“These days ecstasy is indeed out of fashion,” the late critic Ellen Willis wrote, despairingly, in 1992. The quest for an ecstatic existence had once inspired Willis to seek a new life; to leave her first husband, move to the East Village, and, eventually, form the radical feminist group Redstockings. Her brand of feminism (often called “pro-sex”) bristled against the division of sexual expression into categories of good and bad, and rejected the anti-porn movement’s moralism, which Willis saw as essentially conservative. Willis envisioned a world in which women embraced bolder, trickier desires—including those that challenged traditional structures like the

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  • print • Sep/Oct/Nov 2022
    *Mug shots for members of The Janes, 1972.* Courtesy HBO

    THE PATIENT was a twenty-six-year-old mother of two, and she had just been sterilized. After getting a diagnosis of Hodgkin’s disease, a lymphatic cancer, during her second pregnancy, the young woman had realized that giving birth again would likely kill her. She had harangued a doctor for months, until he finally agreed to schedule a tubal ligation. When the anesthetic lifted, the first voice she heard was the surgeon’s. “The sterilization procedure was a success,” he said. “And congratulations, you’re eight weeks pregnant.” 

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  • review • June 10, 2022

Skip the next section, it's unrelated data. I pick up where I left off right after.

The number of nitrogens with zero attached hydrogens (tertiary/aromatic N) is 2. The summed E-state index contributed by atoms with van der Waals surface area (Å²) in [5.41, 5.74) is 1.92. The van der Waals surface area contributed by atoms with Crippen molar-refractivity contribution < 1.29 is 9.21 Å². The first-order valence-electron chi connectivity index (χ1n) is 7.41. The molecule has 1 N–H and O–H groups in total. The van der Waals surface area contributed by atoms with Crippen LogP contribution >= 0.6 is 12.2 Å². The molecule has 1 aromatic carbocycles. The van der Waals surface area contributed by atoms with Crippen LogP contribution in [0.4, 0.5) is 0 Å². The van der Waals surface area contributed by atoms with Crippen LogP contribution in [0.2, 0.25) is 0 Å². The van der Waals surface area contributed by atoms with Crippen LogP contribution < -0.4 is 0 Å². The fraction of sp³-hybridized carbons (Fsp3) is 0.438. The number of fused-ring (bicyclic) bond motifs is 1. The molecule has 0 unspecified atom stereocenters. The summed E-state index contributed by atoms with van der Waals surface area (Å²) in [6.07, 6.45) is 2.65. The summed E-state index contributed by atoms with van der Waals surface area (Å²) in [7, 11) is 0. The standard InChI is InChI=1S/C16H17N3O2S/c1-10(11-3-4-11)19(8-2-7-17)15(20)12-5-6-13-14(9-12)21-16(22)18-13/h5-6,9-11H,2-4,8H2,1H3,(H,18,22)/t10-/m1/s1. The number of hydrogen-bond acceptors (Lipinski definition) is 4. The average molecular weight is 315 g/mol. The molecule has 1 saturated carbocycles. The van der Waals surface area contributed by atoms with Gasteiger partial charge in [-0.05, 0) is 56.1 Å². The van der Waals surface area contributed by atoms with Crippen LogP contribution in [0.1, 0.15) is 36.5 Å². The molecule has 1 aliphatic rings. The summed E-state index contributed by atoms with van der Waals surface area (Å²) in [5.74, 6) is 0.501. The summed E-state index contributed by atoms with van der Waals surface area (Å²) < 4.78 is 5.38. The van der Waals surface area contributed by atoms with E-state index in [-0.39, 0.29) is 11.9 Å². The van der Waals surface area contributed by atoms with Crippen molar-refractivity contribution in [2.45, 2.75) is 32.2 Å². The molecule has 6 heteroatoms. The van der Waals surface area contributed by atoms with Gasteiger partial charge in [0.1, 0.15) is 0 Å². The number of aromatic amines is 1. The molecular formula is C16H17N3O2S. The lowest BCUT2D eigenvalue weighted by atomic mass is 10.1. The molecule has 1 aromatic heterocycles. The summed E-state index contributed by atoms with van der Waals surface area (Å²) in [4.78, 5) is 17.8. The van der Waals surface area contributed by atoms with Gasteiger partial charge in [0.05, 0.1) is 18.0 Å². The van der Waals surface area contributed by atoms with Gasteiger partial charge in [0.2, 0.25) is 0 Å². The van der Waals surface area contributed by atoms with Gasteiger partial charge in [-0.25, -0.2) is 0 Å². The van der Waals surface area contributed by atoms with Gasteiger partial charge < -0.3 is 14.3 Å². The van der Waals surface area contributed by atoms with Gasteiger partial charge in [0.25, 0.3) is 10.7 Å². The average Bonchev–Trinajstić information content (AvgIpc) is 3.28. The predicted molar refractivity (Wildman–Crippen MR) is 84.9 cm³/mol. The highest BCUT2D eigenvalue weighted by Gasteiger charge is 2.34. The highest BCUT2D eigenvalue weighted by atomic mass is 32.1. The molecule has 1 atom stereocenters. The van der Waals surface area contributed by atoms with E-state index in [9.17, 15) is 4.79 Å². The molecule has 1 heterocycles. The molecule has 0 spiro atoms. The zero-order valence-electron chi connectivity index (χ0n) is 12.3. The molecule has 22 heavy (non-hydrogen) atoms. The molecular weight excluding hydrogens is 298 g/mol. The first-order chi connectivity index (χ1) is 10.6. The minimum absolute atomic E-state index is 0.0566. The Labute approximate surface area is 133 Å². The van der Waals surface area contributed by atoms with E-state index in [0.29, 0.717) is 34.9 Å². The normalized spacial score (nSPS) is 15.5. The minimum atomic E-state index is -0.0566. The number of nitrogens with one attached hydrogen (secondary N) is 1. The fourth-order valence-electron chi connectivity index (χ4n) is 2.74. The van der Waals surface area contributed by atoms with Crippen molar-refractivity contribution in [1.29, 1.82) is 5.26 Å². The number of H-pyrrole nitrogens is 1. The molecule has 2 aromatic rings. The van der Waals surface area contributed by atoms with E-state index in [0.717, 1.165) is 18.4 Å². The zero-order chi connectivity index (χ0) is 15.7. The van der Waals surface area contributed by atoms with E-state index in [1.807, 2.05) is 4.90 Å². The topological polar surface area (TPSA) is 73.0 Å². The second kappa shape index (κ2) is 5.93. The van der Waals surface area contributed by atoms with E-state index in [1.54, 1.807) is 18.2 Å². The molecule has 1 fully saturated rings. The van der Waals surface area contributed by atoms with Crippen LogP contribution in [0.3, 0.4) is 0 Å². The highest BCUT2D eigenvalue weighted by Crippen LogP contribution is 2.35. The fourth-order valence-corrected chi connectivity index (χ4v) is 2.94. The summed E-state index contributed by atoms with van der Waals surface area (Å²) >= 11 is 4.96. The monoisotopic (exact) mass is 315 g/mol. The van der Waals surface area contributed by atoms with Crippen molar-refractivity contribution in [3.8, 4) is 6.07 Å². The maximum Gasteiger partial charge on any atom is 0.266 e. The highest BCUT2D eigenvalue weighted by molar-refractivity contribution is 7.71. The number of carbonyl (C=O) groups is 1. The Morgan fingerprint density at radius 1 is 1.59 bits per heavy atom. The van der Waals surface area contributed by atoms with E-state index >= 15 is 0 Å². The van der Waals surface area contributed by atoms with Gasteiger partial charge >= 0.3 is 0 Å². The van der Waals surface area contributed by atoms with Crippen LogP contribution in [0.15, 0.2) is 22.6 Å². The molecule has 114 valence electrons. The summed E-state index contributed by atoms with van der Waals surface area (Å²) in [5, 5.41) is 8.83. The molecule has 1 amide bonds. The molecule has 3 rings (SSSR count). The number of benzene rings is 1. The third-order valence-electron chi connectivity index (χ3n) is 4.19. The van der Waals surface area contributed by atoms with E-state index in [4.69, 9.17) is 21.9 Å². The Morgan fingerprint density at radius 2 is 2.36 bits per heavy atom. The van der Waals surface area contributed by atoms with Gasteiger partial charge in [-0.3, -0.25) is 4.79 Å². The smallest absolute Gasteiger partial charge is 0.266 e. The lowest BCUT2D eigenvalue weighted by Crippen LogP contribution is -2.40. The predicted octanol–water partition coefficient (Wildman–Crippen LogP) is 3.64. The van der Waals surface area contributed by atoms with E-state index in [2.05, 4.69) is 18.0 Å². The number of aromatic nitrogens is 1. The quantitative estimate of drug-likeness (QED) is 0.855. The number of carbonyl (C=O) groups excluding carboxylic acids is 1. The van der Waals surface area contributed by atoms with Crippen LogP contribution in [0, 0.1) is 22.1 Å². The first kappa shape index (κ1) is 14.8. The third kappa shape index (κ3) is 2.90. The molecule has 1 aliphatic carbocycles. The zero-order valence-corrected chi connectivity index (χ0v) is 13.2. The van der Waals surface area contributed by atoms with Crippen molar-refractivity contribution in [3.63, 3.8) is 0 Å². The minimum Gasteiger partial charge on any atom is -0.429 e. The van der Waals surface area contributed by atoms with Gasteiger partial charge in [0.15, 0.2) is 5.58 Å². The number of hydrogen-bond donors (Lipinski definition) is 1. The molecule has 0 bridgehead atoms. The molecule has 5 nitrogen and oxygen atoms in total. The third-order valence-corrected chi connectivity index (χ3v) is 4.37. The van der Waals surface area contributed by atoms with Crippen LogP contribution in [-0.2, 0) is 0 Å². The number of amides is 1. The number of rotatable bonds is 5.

In the 1920s, an anarcho-syndicalist union in Germany distributed a pamphlet beginning: “May God punish England! Not for nationalistic reasons, but because the English people invented football! Football is a counterrevolutionary phenomenon.” Fifty-five years later, in his recently translated memoir Kicks, Spits & Headers: The Autobiographical Reflections of an Accidental Footballer (1976), Torinese leftist radical and professional footballer Paolo Sollier claps back: “I think that sports are an important field to be active in. One which the left has always avoided because of a question of priorities, but also because of its own inability.” Sollier’s discussions of popular football culture

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  • print • June/July/Aug 2022
    *Flooded houses and farm fields along the Niger river, Niamey, Niger, September 5, 2012.* Valérie Batselaere/Oxfam/Flickr

    THE WORLDS CONJURED in analytic philosophy are strange ones, in which abstract persons are trapped in a shifting kaleidoscope of hypotheticals, posited obligations, infinite regressions, near and far possible worlds. Even after the so-called applied turn in the last century of ethics and political philosophy, the tendency by professional thinkers to treat every real-world problem as a logic puzzle persists. 

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  • print • June/July/Aug 2022
    *Ladies' Tailors' Union protestors during the "Uprising of the 20,000" strike, New York, February 5, 1910.* Library of Congress

    IN 2004, DAISY PITKIN, a young staff organizer for the Union of Needletrades, Industrial, and Textile Employees (UNITE), is recounting the union’s history to a group of ironworkers, roofers, painters, and laundry workers assembled for organizing training. She begins with the founding of UNITE’s predecessor, the International Ladies’ Garment Workers’ Union, in 1900, and continues with the strike by New York City garment workers, nine years later, that came to be known as the Uprising of the 20,000. She tells her audience how Clara Lemlich, a twenty-three-old garment worker, called for the strike during a meeting at Cooper Union, and